While we have now revised down our GDP growth forecast for 2022 (from 4.2% previously to 2.8%) and consider that risks to growth are to the downside while those on inflation are to the upside, we expect a first rise in key rates in December 2022 and further policy normalisation in 2023.

Ensuring greater policy ‘optionality’ by adopting a data-dependent approach could facilitate the ECB’s communication in the coming months and avoid over-interpretations of any changes in tone.

The Fed is more predictable than the ECB

As widely expected, the FOMC (Federal Open Market Committee) meeting on 16 March decided on a 25bp increase in the federal funds target rate. Only St Louis Fed President James Bullard, who over recent weeks had clearly opted for a more hawkish stance, voted for a 50bp rate rise.

The ‘dot plot’, which reflects FOMC thinking on the future rate path, now shows that four rate increases are envisaged in 2022 in addition to those already suggested in last December’s edition, resulting in a median projection of 1.875%. The additional hikes come even as GDP growth was revised down from 4.0% to 2.8% (Q4 year-on-year change). The Fed still expects low unemployment (3.5% at the end of 2022 and 2023, 3.6% at the end of 2024) but above-target inflation (core personal consumption expenditures excluding food and energy price index) at 4.3% in Q4 2022, falling to 2.7% at the end of 2023.

To us the message is clear: Despite the adverse effects of higher inflation on the economy, domestic demand is expected to remain strong in the US in the coming years and GDP growth will be above-potential growth. The inflationary pressures, which are not exclusively due to higher energy costs, provide ample justification for policy tightening.

Indeed, the pace could be sped up as chair Jerome Powell has signalled. Furthermore, he has suggested that the ‘passive run-off’ of maturing assets on the balance sheet could start as early as April.

Next up will be the question of the extent to which tightening monetary policy will slow growth. But for now, the outlook is for bond yields to rise further in both the US and in the eurozone.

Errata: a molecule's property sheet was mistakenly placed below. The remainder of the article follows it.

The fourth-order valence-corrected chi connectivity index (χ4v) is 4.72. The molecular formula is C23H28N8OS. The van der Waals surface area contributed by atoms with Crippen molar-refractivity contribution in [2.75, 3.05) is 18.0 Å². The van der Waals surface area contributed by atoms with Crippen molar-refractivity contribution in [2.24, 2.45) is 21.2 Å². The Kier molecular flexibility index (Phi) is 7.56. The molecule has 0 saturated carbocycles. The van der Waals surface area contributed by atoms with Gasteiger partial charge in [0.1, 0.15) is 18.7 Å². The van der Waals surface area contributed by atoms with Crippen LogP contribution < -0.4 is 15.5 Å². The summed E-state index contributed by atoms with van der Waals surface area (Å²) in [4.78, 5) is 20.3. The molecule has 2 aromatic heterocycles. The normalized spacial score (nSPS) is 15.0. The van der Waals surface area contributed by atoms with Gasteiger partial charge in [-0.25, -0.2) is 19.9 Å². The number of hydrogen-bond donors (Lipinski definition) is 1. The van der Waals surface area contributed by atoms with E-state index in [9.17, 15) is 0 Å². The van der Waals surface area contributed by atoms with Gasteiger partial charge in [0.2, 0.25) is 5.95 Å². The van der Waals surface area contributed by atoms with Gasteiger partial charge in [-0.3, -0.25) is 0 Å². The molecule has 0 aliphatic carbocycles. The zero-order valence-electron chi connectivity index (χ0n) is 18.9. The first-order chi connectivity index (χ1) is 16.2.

Please note that articles may contain technical language. For this reason, they may not be suitable for readers without professional investment experience. Any views expressed here are those of the author as of the date of publication, are based on available information, and are subject to change without notice. Individual portfolio management teams may hold different views and may take different investment decisions for different clients. This document does not constitute investment advice. The value of investments and the income they generate may go down as well as up and it is possible that investors will not recover their initial outlay. Past performance is no guarantee for future returns. Investing in emerging markets, or specialised or restricted sectors is likely to be subject to a higher-than-average volatility due to a high degree of concentration, greater uncertainty because less information is available, there is less liquidity or due to greater sensitivity to changes in market conditions (social, political and economic conditions). Some emerging markets offer less security than the majority of international developed markets. For this reason, services for portfolio transactions, liquidation and conservation on behalf of funds invested in emerging markets may carry greater risk.